The Lord High Chancellor of Great Britain, or Lord Chancellor is a senior and important functionary in the government of the United Kingdom. He is the second highest ranking of the Great Officers of State and is appointed by the Sovereign on the advice of the Prime Minister. Prior to the Union there was a separate Chancellor of England and Lord Chancellor of Scotland.
One of the Lord Chancellor's responsibilities is to act as the custodian of the Great Seal. He is a member of the Cabinet and, by law, is responsible for the efficient functioning and independence of the courts. Formerly he was also the presiding officer of the House of Lords, and the head of the judiciary in England and Wales, but the Constitutional Reform Act 2005 transferred these roles to the Lord Speaker and the Lord Chief Justice respectively. The present Lord Chancellor, The Rt. Hon. Jack Straw, is also Secretary of State for Justice, and the first Lord Chancellor since the seventeenth century not to be a peer. His predecessor, Lord Falconer of Thoroton served as Secretary of State for Constitutional Affairs before that post was superseded by the post of Secretary of State for Justice in 2007.
A Lord Keeper of the Great Seal may be appointed instead of a Lord Chancellor. The two offices entail exactly the same duties; the only distinction is in the mode of appointment. Furthermore, the office of Lord Chancellor may be exercised by a committee of individuals known as "Lords Commissioners of the Great Seal". Since the 19th century, however, Lord Chancellors have been exclusively appointed, the other offices having fallen into disuse.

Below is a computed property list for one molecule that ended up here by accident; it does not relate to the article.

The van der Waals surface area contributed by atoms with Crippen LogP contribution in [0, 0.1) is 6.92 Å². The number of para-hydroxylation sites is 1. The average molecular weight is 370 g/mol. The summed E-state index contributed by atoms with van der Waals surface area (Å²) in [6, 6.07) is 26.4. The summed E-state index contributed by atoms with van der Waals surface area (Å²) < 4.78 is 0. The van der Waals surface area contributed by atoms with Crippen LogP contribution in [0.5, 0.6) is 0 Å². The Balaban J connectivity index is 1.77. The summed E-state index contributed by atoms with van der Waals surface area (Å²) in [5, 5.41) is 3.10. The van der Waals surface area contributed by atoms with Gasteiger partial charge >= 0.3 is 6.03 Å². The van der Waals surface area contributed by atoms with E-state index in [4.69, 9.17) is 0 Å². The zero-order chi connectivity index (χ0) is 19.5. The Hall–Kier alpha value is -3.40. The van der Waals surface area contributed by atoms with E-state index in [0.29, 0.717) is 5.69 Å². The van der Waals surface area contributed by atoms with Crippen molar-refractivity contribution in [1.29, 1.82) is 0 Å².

Formerly, the Lord Chancellor was almost always an ecclesiastic, as during the Middle Ages the clergy were amongst the few literate men of the realm. The Lord Chancellor performed multiple functions—he was the Keeper of the Great Seal, the chief royal chaplain, and advisor in both spiritual and temporal matters. Thus, the position emerged as one of the most important ones in government. He was only outranked in government by the Justiciar (whose post is now obsolete).
As one of the King's ministers, the Lord Chancellor attended the Curia Regis, or Royal Court. If a bishop, the Lord Chancellor received a writ of summons; if an ecclesiastic of a lower degree, or if a layman, he attended without any summons. The Curia Regis would later evolve into Parliament, the Lord Chancellor becoming the prolocutor of its upper house, the House of Lords. As was confirmed by a statute passed during the reign of Henry VIII, a Lord Chancellor could preside over the House of Lords even if not a Lord himself.
The Lord Chancellor's judicial duties also evolved through his role in the Curia Regis. Petitions for justice were normally addressed to the King and the Curia, but in 1280, Edward I instructed his justices to examine and deal with petitions themselves as the Court of King's Bench. Important petitions were to be sent to the Lord Chancellor for his decision; even more significant ones were to be brought to the King's attention. By the reign of Edward III, however, a separate tribunal for the Lord Chancellor had developed. In this body, which became known as the High Court of Chancery, the Lord Chancellor would determine cases according to fairness (or "equity") instead of according to the strict principles of common law. The Lord Chancellor also became known as the "Keeper of the King's Conscience." Ecclesiastics continued to dominate the Chancellorship until the 16th century. In 1529, after Thomas Cardinal Wolsey, who was Lord Chancellor and Archbishop of York, was dismissed for failing to procure the annulment of Henry VIII's first marriage, ecclesiastics fell out of the royal favour, and laymen came to be appointed to the office. Ecclesiastics made a brief return during the reign of Mary I, but thereafter, almost all Lord Chancellors have been laymen.